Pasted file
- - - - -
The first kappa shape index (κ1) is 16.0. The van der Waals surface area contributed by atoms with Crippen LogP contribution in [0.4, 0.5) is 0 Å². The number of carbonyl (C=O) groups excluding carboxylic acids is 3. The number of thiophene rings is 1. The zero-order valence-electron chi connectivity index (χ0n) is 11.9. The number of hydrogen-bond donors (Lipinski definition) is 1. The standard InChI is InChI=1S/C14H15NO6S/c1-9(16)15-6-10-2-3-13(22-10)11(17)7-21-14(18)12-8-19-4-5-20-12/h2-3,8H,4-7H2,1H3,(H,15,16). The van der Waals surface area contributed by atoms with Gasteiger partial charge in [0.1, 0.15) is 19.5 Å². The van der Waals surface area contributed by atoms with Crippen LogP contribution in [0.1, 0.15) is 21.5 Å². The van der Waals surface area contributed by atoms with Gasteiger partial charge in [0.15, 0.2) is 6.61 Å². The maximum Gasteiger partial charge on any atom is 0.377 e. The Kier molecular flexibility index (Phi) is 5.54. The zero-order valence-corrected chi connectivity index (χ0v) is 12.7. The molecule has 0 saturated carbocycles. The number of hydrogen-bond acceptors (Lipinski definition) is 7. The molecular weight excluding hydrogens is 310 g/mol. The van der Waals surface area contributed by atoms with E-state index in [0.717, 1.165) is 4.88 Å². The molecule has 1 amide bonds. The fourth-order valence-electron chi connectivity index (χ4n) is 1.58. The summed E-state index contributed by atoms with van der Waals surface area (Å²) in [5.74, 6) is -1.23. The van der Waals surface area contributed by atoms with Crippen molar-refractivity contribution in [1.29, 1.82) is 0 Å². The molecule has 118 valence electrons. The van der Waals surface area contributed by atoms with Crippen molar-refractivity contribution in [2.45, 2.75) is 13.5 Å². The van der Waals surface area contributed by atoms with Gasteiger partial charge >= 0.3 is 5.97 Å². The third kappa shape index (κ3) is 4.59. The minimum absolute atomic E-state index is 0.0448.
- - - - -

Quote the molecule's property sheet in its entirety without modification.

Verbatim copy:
The first kappa shape index (κ1) is 16.0. The van der Waals surface area contributed by atoms with Crippen LogP contribution in [0.4, 0.5) is 0 Å². The number of carbonyl (C=O) groups excluding carboxylic acids is 3. The number of thiophene rings is 1. The zero-order valence-electron chi connectivity index (χ0n) is 11.9. The number of hydrogen-bond donors (Lipinski definition) is 1. The standard InChI is InChI=1S/C14H15NO6S/c1-9(16)15-6-10-2-3-13(22-10)11(17)7-21-14(18)12-8-19-4-5-20-12/h2-3,8H,4-7H2,1H3,(H,15,16). The van der Waals surface area contributed by atoms with Gasteiger partial charge in [0.1, 0.15) is 19.5 Å². The van der Waals surface area contributed by atoms with Crippen LogP contribution in [0.1, 0.15) is 21.5 Å². The van der Waals surface area contributed by atoms with Gasteiger partial charge in [0.15, 0.2) is 6.61 Å². The maximum Gasteiger partial charge on any atom is 0.377 e. The Kier molecular flexibility index (Phi) is 5.54. The zero-order valence-corrected chi connectivity index (χ0v) is 12.7. The molecule has 0 saturated carbocycles. The number of hydrogen-bond acceptors (Lipinski definition) is 7. The molecular weight excluding hydrogens is 310 g/mol. The van der Waals surface area contributed by atoms with E-state index in [0.717, 1.165) is 4.88 Å². The molecule has 1 amide bonds. The fourth-order valence-electron chi connectivity index (χ4n) is 1.58. The summed E-state index contributed by atoms with van der Waals surface area (Å²) in [5.74, 6) is -1.23. The van der Waals surface area contributed by atoms with Crippen molar-refractivity contribution in [1.29, 1.82) is 0 Å². The molecule has 118 valence electrons. The van der Waals surface area contributed by atoms with Crippen molar-refractivity contribution in [2.45, 2.75) is 13.5 Å². The van der Waals surface area contributed by atoms with Gasteiger partial charge >= 0.3 is 5.97 Å². The third kappa shape index (κ3) is 4.59. The minimum absolute atomic E-state index is 0.0448.